When I was little, she used to call me Treasure and make me soft boiled eggs with "soldiers" for dipping. I watch her with my nieces and nephews now and see the love and joy and pride in her face for another generation. She is the glue that holds our family together, the Queen. No really, and with the British accent!
There are so many things that I am grateful for: she taught me to sew and knit and cook for an army. We sibs cook giant pots and casseroles of food--even for two. I don't know how to make single servings. That is why there is a freezer.
More than the overt teachings, I learned by her modeling. Age is never an excuse to stop doing anything: she took up skiing at 41, karate at 46 (she's a black belt), took my brother bundgie jumping for his college graduation, and just for kicks, went to body guard school at 65. We had a lot of fun with that one. We created scenarios where she was security for Sean Connery and he's lying on the ground having been shot and she'd say, "Oh, get up. You're not hurt. Just a minor flesh wound!"
While my dad adjusted us for everything ( Nooooo! Not the toggle recoil!!!), anything to do with bleeding was Mum's territory: the famous butterfly stitch. We all wore a box of bandaids at one time or other. You'll be fine. And we were.
I love her laugh and she has anchors that will set her off, like... SHEPHERDS. Oooh hoo hoo hoo! She sparked in all of us a passion for lifelong learning. She says she's not creative but she sewed our clothes when we were little, does calligraphy, refinishes furniture, and most recently built a harp from scratch. I've never particularly cared for harp music, but now that I've built one I guess I'll learn how to play it. I love how she does things JUST FOR FUN and that learning is fun.
I admire her strength and sense of adventure. She met my dad in the Yukon wilderness where she was working with Eskimos. On my 7th birthday, we left our home in California: 4 kids & another on the way, to the frozen Virginia country. We lived out of our camping trailer until the dome was built and even then, that was still like camping! I had a Marine friend in college who once said, Anyone who likes camping just hasn't done it enough. Amen.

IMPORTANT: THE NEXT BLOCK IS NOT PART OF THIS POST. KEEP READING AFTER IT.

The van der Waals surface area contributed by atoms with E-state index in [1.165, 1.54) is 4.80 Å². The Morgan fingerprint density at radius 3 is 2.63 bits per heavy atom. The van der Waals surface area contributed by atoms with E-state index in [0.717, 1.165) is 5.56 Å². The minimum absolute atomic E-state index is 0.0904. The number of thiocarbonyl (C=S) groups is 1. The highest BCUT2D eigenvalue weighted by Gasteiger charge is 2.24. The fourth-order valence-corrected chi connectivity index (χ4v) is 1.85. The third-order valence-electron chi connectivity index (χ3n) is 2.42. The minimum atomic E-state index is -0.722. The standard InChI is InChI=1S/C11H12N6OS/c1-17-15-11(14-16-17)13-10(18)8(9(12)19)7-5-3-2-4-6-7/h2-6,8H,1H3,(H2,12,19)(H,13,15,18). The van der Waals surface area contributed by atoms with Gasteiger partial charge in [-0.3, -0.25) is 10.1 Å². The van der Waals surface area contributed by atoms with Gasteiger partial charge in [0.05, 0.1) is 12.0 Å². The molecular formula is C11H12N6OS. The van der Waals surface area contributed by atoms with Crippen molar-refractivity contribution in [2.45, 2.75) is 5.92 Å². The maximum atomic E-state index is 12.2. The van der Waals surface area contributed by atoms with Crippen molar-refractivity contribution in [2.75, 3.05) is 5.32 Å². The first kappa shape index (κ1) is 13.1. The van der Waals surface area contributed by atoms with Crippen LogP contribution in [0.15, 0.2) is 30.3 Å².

I once asked her about L.A. and the riots in the 60's and she said, "Oh, don't ask me anything about the 60's, I was busy having children." The first 4 of us were 16 months apart. Having raised only 2 children, I don't know how she did it! And that is when you really appreciate your mother: when you're faced with parenting. She gave us chores and bedtimes and limits and consequences. All those things that as a child, make a parent "mean." But really mean, the ultimate love and sacrifice. It's OK to be mad or upset or disappointed, I still love you. And you won't appreciate all this until you're a successful adult--but that's my job: to raise you to get along in this world and be able to take care of yourself.
She had 6 children she calls her "Blessings" and said that "childbirth was just a bit of pressure." No big deal. As a midwife, she's delivered 2000+ babies, including most of the grandchildren at home. She went with me to my first Hypnobirthing lecture before I became certified, and the instructor said, "Childbirth is really just pressure." My mother wacked my arm and gave me the Mum-I-told-you-so Look. I am so grateful to have grown up with her as a calm alternative to the emergency pregnancy-as-a-disease mentality in our society. Babies come when they're ready, she always says. A lesson in patience, in trusting Nature, in trusting in your body's innate intelligence.
When people see us together, they say they can tell I'm her daughter because we look exactly alike. The funny thing is: we don't. I am my father's daughter: same eyes, bone structure, sense of humour. However, I have her smile and I like to think, her cheerful optimism. Once we were out to breakfast with a family friend, Melody. I said, "Don't they have any proper butter?" as I'm giving an Ick Face toward the fake stuff. Melody laughed and said, "You sound just like your mother!" And so I do. We appreciate proper things: butter, napkins, cleaning supplies, and anything of Quality.
Back in the '80's, it was all the rage to wear men's paisley pajama's with bangles and crucifixes. I hope you don't tell people who you are, she said as she saw me going out into the world in that get-up. I walked out onto the front porch and yelled: "Hey everyone! I'm Anne Holliday's daughter!"
THANK YOU, MUM. My heart SMILES whenever I think of you. And I can't express how much I LOVE YOU I APPRECIATE YOU and how PROUD I AM to be your daughter. HAPPY BIRTHDAY!!! :-) BNO